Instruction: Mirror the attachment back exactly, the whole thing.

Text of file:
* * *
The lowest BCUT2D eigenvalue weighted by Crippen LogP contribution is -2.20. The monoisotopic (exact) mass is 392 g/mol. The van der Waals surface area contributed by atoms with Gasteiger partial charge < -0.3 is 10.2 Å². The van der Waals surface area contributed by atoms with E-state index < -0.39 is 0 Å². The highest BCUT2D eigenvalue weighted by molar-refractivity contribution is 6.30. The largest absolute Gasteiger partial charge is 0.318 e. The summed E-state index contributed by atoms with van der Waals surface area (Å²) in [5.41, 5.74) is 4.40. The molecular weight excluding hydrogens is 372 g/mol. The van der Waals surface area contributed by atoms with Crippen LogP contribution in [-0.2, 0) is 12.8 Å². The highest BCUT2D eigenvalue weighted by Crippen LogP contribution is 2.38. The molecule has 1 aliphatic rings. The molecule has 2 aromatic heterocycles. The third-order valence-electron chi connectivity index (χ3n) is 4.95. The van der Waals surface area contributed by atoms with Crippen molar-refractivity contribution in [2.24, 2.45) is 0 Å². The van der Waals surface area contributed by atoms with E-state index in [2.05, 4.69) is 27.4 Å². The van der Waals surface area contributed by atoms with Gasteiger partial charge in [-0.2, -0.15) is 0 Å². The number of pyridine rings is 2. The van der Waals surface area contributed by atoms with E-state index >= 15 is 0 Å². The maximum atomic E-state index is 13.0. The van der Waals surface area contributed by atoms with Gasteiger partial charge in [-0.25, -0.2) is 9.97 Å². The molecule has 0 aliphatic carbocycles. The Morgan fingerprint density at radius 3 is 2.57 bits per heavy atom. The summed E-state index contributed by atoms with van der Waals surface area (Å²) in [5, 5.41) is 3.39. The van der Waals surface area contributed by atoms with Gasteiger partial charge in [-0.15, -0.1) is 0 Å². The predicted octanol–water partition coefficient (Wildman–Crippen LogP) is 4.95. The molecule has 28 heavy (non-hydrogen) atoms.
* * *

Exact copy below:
The lowest BCUT2D eigenvalue weighted by Crippen LogP contribution is -2.20. The monoisotopic (exact) mass is 392 g/mol. The van der Waals surface area contributed by atoms with Gasteiger partial charge < -0.3 is 10.2 Å². The van der Waals surface area contributed by atoms with E-state index < -0.39 is 0 Å². The highest BCUT2D eigenvalue weighted by molar-refractivity contribution is 6.30. The largest absolute Gasteiger partial charge is 0.318 e. The summed E-state index contributed by atoms with van der Waals surface area (Å²) in [5.41, 5.74) is 4.40. The molecular weight excluding hydrogens is 372 g/mol. The van der Waals surface area contributed by atoms with Crippen LogP contribution in [-0.2, 0) is 12.8 Å². The highest BCUT2D eigenvalue weighted by Crippen LogP contribution is 2.38. The molecule has 1 aliphatic rings. The molecule has 2 aromatic heterocycles. The third-order valence-electron chi connectivity index (χ3n) is 4.95. The van der Waals surface area contributed by atoms with Crippen molar-refractivity contribution in [2.24, 2.45) is 0 Å². The van der Waals surface area contributed by atoms with E-state index in [2.05, 4.69) is 27.4 Å². The van der Waals surface area contributed by atoms with Gasteiger partial charge in [-0.2, -0.15) is 0 Å². The number of pyridine rings is 2. The van der Waals surface area contributed by atoms with E-state index >= 15 is 0 Å². The maximum atomic E-state index is 13.0. The van der Waals surface area contributed by atoms with Gasteiger partial charge in [-0.25, -0.2) is 9.97 Å². The molecule has 0 aliphatic carbocycles. The Morgan fingerprint density at radius 3 is 2.57 bits per heavy atom. The summed E-state index contributed by atoms with van der Waals surface area (Å²) in [5, 5.41) is 3.39. The van der Waals surface area contributed by atoms with Gasteiger partial charge in [-0.15, -0.1) is 0 Å². The predicted octanol–water partition coefficient (Wildman–Crippen LogP) is 4.95. The molecule has 28 heavy (non-hydrogen) atoms.